Tesco is understood to be planning a nationwide rollout of its Booker cash & carry concept, Chef Central, after trials at its launch store in Cambridge proved a hit with customers keen to buy discounted products in bulk.
Sources have told The Grocer that managers at more than 250 Tesco Extra stores have been asked to identify potential spare space, on average 10,000 sq ft, to make way for an expansion of the Costco-style operation.
They said Tesco’s ambition for the rollout had been given extra impetus by the proposed coming together of Sainsbury’s and Asda, which, if successful, could pave the way for the possible expansion of hundreds of Argos stores across the UK.
While it is aimed at a different sector, Chef Central is seen as a way to utilise excess space in Tesco’s larger stores and give shoppers an extra reason to visit out of town stores, facilitating capital-light expansion for Booker.
A source said: “It makes sense from a cost point of view for Tesco and Booker to pursue these synergies and they are very mindful of what is going on with Argos and the potential for that to go into overdrive.
“There is of course more potential for cannibalisation than Sainsbury’s and Asda have with Argos but Tesco seem very excited about the potential.”
The first Chef Central concept store opened in the Bar Hill Tesco in February, stocking large packs of catering products. While it was billed as a store for the catering trade, Tesco believes the concept will also appeal to a wider audience looking to stock up on bulk products, despite the minimum £30 spend.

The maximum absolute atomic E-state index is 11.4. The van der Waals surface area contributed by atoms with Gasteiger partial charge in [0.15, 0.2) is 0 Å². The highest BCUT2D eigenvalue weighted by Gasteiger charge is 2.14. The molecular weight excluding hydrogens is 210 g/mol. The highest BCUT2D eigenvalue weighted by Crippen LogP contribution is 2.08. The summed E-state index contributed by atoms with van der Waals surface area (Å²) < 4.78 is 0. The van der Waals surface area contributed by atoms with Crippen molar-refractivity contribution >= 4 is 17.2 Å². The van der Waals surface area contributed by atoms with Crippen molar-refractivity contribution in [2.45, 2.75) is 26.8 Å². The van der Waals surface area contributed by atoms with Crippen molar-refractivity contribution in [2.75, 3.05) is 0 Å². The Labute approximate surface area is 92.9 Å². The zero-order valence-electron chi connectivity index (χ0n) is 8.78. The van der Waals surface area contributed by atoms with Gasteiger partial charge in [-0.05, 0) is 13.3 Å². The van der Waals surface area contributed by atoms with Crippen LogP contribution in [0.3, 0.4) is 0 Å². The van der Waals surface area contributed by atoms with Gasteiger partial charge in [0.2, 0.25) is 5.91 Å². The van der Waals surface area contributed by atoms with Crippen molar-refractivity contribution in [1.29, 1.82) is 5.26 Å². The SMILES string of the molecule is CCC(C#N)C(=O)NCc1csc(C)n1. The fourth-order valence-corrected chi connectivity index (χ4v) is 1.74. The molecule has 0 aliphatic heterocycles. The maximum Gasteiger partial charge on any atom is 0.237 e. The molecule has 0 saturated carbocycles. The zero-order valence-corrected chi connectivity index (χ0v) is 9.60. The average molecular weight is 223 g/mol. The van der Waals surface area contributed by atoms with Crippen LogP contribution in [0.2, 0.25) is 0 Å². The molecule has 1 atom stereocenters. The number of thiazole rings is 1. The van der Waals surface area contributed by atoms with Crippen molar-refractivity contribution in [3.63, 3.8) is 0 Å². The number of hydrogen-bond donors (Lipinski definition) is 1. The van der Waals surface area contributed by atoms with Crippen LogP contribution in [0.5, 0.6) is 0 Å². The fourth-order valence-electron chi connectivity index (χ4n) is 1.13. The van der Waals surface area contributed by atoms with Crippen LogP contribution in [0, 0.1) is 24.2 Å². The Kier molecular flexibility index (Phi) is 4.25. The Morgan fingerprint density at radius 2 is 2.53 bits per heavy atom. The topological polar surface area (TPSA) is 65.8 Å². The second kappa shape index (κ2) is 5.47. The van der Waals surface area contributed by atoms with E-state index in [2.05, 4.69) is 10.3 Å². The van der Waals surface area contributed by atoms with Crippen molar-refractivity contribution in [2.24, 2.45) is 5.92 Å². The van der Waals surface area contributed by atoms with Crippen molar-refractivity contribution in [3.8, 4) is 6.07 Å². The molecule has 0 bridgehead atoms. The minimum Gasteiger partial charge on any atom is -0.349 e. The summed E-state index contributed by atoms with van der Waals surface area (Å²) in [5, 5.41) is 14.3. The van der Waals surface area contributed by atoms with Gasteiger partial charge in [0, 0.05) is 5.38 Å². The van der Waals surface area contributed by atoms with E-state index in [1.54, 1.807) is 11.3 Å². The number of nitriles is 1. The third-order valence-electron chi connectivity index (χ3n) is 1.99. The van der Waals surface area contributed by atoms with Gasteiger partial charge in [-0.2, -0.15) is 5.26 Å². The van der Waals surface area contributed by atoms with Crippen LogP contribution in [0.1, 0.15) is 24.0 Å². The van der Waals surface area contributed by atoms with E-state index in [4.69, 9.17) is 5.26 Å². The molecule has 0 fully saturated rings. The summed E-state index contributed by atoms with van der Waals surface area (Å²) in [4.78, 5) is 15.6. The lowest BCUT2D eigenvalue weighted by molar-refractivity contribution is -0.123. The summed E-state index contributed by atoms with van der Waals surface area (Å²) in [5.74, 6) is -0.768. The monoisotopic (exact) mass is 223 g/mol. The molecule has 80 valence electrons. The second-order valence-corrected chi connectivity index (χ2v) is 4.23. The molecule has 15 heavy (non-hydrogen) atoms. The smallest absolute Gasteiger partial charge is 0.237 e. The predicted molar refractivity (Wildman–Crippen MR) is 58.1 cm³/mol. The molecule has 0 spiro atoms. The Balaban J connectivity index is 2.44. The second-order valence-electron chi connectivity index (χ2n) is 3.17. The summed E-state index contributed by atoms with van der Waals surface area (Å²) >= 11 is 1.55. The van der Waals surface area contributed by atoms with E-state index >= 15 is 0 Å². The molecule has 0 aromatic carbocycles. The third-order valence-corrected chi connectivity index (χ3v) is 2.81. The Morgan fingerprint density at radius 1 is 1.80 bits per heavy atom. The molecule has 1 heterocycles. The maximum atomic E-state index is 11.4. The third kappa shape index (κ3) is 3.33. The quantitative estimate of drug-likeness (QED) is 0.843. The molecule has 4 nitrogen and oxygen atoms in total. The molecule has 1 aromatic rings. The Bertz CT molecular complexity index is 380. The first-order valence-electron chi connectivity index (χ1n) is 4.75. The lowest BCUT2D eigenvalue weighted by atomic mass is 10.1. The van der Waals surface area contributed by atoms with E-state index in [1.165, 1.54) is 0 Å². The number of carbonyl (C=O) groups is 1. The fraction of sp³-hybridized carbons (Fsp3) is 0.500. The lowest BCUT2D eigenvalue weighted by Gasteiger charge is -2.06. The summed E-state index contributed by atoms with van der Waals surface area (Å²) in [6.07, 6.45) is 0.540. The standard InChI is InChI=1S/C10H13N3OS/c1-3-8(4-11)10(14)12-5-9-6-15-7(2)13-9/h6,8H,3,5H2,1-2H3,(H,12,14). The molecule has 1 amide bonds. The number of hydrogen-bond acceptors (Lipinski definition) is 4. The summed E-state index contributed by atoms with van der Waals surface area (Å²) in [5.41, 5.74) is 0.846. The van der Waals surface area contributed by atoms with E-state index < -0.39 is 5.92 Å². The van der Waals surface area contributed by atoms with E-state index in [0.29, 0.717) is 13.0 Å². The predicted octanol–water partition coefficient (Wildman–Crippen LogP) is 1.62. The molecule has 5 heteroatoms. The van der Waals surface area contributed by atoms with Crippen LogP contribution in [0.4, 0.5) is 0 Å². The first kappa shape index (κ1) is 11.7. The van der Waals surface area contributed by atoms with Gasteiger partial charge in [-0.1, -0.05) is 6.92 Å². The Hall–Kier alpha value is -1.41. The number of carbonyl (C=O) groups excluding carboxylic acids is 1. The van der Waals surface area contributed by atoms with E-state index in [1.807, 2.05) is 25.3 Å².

Products on sale include packs of bottled water, other soft drinks, toilet roll, as well as a limited range of alcoholic drinks and cooking staples such as rice and sauces in large discount packs.
Tesco’s interest in the bulk buy market comes as its new UK chief executive and former Booker boss Charles Wilson is looking to ramp up the crossover in sales and synergies between the two empires following the merger with Booker in January.
Tesco own-label lines are due to be rebadged and rolled out in Booker’s symbol stores, including Budgens, Londis and Premier, while Tesco has replaced the Brand Outlet aisles in some of its stores with discount products from Booker.
Tesco CEO Dave Lewis has also said Tesco would look to combine deliveries for Chef Central customers with Tesco’s online grocery deliveries, which sources say would make more sense if it was not limited to deliveries from Booker depots.
Bryan Roberts, global insights director at TCC Global, said the Barr Hill store was very much a toe in the water for Tesco, having been announced before the takeover actually went through.
“Despite a lot of the larger Tesco stores being adapted to carry the Arcadia brands and Holland & Barrett, there is a still scope for quite a lot of these bigger Extra sores to be downsized, particularly those that are on a single floor.
“You only have to look at the Costco model to see the appeal of this sort of store, with shoppers going crazy for big bags of nappies and toilet rolls.
“There is definitely an appetite there if they feel plan to roll this out.”
Roberts also pointed to the success of Carrefour in launching a cash & carry style hypermarket chain Atacadão in Brazil, a concept which has since been rolled out in Spain and Romania.
A Tesco spokeswoman said: “We are very happy with customer reaction to the concept store in Bar Hill. This merger has always been about growth, bringing together our complementary retail and wholesale skills to create the UK’s leading food business.”